AFT Fathom supports dual monitor usage. You can click and drag any of the five primary window tabs off of the main AFT Fathom window.  Once you drag one of the primary windows off of the AFT Fathom window, you can move it anywhere you like on your screen, including onto a second monitor in a dual monitor configuration. To add the primary window back to the main Fathom primary tab window bar, simply click the red X button in the upper right of the primary window.

To ensure that your results are the same as those presented in this documentation, this example should be ran using all default AFT Fathom settings, unless you are specifically instructed to do otherwise.

The Workspace window

The Workspace window is the primary vehicle for building your model. This window has three main areas: the Toolbox, the Quick Access Panel, and the Workspace itself. The Toolbox is the bundle of tools on the far left.

The Quick Access Panel is on the right. It is possible to minimize the Quick Access Panel by clicking on the thumbtack pin in the upper right of the Quick Access Panel in order to allow for greater Workspace area. 

The Workspace takes up the rest of the window.

You will build your pipe flow model on the Workspace using the Toolbox tools. At the top of the Toolbox is the Pipe Drawing Tool and Annotation Tool. The Pipe Drawing tool, on the upper left, is used to draw new pipes on the Workspace. The Annotation tool allows you to create annotations and auxiliary graphics.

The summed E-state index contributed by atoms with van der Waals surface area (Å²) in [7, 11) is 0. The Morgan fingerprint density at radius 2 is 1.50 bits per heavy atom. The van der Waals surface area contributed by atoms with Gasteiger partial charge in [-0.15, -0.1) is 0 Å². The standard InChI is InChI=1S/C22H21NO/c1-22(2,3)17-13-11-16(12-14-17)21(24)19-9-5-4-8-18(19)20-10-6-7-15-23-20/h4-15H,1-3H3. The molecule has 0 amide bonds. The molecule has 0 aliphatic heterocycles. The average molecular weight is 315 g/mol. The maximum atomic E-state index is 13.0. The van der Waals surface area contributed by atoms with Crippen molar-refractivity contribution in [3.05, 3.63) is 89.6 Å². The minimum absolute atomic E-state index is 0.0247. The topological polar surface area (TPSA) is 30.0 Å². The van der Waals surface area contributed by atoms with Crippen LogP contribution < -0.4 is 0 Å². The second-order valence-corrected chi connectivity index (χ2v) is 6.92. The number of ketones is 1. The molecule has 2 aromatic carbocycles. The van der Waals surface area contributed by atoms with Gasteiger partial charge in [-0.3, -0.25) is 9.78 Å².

Below the two drawing tools are twenty-three icons that represent the different types of junctions available in AFT Fathom. Junctions are objects that connect pipes and also influence the pressure or flow behavior of the pipe system. The twenty-three junction icons can be dragged from the Toolbox and dropped onto the Workspace.

When you pass your mouse pointer over any of the Toolbox tools, a ToolTip identifies the tool's function.

The default Workspace window.

Figure 2: The Workspace window is where the model is built

Step 2. Complete the Analysis Setup

ØNext, click Analysis Setup on the Toolbar that runs across the top of the AFT Fathom window. This opens Analysis Setup (see Figure 3). Analysis Setup contains seven groups (additional groups will be displayed if the GSC, XTS or ANS modules are active). Each group needs to be completed (indicated with a green checkmark next to the group name) before AFT Fathom allows you to run the Solver.